Impact of the glutathione synthesis pathway on sulfasalazine-treated endometrial cancer
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Kanako Sendo1, Manabu Seino1, Tsuyoshi Ohta1 and Satoru Nagase1
1 Department of Obstetrics and Gynecology, Yamagata University Faculty of Medicine, Yamagata, Japan
Keywords: endometrial cancer; glutathione; sulfasalazine; xCT; cystathionine gamma-lyase
Received: September 28, 2021 Accepted: January 10, 2022 Published: January 26, 2022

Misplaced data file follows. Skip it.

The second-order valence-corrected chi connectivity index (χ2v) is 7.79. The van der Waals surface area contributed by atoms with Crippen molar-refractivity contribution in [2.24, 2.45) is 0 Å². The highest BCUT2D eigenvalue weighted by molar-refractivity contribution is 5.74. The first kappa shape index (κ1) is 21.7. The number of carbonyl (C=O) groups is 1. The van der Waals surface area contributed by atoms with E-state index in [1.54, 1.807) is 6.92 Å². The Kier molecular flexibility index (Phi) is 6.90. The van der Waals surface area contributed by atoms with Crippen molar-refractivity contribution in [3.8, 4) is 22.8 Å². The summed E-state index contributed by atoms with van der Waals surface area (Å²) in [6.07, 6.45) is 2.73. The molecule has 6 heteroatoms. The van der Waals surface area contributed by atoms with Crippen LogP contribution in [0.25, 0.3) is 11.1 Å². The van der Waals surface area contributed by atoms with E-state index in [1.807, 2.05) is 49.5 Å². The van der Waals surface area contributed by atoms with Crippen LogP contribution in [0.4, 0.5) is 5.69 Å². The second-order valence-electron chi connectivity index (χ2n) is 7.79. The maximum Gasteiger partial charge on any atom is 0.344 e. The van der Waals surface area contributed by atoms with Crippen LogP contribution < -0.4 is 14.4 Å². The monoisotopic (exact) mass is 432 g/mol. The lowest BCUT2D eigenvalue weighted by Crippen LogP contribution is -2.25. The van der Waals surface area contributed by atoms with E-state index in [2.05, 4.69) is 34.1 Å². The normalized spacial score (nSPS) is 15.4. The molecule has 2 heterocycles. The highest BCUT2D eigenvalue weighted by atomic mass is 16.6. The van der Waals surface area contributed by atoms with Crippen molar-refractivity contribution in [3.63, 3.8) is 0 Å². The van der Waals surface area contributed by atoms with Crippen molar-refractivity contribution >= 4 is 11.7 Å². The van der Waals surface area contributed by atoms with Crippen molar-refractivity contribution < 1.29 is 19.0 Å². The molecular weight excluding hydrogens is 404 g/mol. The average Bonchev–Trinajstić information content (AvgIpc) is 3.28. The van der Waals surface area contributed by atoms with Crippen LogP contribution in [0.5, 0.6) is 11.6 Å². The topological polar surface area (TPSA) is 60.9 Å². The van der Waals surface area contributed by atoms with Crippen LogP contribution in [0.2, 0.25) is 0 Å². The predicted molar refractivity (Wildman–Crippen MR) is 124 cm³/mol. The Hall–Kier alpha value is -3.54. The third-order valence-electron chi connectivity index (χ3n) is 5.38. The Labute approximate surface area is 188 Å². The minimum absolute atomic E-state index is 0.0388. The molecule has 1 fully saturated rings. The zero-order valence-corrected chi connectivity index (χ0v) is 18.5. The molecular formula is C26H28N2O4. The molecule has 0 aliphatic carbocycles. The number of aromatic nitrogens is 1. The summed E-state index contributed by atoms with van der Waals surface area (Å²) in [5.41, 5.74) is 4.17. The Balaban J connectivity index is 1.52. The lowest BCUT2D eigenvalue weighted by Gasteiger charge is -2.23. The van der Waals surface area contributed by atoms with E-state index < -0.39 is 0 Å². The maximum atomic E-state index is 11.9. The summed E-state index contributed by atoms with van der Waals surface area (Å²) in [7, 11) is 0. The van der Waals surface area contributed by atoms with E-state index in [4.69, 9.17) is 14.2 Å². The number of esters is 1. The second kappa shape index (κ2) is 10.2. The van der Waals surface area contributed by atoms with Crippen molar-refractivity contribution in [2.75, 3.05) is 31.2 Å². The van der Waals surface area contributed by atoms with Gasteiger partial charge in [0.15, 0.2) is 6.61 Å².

Glutathione is an antioxidant that has an important role in chemotherapeutic drug resistance in cancer. Cysteine is synthesized from cystine and is transported into the cell via the xCT antiporter. Another pathway for synthesizing cysteine involves intracellular methionine. We determined whether targeting the xCT represents a promising strategy for the treatment of endometrial cancer and identified factors that predict efficacy of this treatment strategy. In uterine serous carcinoma (USC) cell lines, the combination of cisplatin and the xCT inhibitor, sulfasalazine, significantly inhibited cell growth compared with single-agent cisplatin or sulfasalazine. Sulfasalazine treatment significantly decreased intracellular glutathione levels and induced apoptosis when combined with cisplatin in USC cell lines. On the one hand, the effectiveness of combined cisplatin and sulfasalazine was not evident in endometrioid carcinoma. USC cell lines exhibited increased expression of xCT and decreased expression of cystathionine gamma lyase (CGL), which is an enzyme involved in the synthesis of cysteine from methionine. On the other hand, endometrioid carcinoma cell lines exhibited increased CGL expression or decreased xCT expression. These findings suggest that using a glutathione synthesis pathway-based approach for selecting subjects for sulfasalazine treatment may be an effective strategy for circumventing glutathione-related chemotherapeutic drug resistance in endometrial carcinoma.
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